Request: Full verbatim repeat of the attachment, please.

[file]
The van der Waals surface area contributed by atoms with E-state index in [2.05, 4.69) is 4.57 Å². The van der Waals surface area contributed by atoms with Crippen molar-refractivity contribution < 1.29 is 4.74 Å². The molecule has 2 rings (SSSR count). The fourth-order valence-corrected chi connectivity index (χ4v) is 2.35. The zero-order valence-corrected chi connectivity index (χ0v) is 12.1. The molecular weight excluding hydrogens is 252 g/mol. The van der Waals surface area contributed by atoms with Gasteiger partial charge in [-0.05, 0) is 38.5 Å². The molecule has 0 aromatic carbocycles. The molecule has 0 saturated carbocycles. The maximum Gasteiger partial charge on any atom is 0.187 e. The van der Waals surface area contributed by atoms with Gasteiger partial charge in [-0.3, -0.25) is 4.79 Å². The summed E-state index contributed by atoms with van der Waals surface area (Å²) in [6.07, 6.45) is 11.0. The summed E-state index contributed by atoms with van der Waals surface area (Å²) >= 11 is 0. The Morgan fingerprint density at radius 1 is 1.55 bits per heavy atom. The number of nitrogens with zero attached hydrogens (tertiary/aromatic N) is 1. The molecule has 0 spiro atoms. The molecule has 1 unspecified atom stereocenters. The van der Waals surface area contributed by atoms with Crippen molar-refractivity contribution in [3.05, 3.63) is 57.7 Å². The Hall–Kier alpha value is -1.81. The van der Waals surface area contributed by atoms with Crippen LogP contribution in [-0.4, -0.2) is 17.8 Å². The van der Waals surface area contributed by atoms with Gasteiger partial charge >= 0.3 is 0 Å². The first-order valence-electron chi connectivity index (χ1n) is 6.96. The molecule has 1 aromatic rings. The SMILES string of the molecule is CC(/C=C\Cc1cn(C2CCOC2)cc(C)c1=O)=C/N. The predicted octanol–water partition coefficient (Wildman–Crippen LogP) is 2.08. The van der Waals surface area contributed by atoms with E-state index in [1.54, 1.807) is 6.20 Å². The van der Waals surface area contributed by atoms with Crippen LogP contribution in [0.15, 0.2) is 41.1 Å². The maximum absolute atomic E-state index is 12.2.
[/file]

The van der Waals surface area contributed by atoms with E-state index in [2.05, 4.69) is 4.57 Å². The van der Waals surface area contributed by atoms with Crippen molar-refractivity contribution < 1.29 is 4.74 Å². The molecule has 2 rings (SSSR count). The fourth-order valence-corrected chi connectivity index (χ4v) is 2.35. The zero-order valence-corrected chi connectivity index (χ0v) is 12.1. The molecular weight excluding hydrogens is 252 g/mol. The van der Waals surface area contributed by atoms with Gasteiger partial charge in [-0.05, 0) is 38.5 Å². The molecule has 0 aromatic carbocycles. The molecule has 0 saturated carbocycles. The maximum Gasteiger partial charge on any atom is 0.187 e. The van der Waals surface area contributed by atoms with Gasteiger partial charge in [-0.3, -0.25) is 4.79 Å². The summed E-state index contributed by atoms with van der Waals surface area (Å²) in [6.07, 6.45) is 11.0. The summed E-state index contributed by atoms with van der Waals surface area (Å²) >= 11 is 0. The Morgan fingerprint density at radius 1 is 1.55 bits per heavy atom. The number of nitrogens with zero attached hydrogens (tertiary/aromatic N) is 1. The molecule has 0 spiro atoms. The molecule has 1 unspecified atom stereocenters. The van der Waals surface area contributed by atoms with Crippen molar-refractivity contribution in [3.05, 3.63) is 57.7 Å². The Hall–Kier alpha value is -1.81. The van der Waals surface area contributed by atoms with Crippen LogP contribution in [-0.4, -0.2) is 17.8 Å². The van der Waals surface area contributed by atoms with Gasteiger partial charge >= 0.3 is 0 Å². The first-order valence-electron chi connectivity index (χ1n) is 6.96. The molecule has 1 aromatic rings. The SMILES string of the molecule is CC(/C=C\Cc1cn(C2CCOC2)cc(C)c1=O)=C/N. The predicted octanol–water partition coefficient (Wildman–Crippen LogP) is 2.08. The van der Waals surface area contributed by atoms with E-state index in [1.54, 1.807) is 6.20 Å². The van der Waals surface area contributed by atoms with Crippen LogP contribution in [0.15, 0.2) is 41.1 Å². The maximum absolute atomic E-state index is 12.2.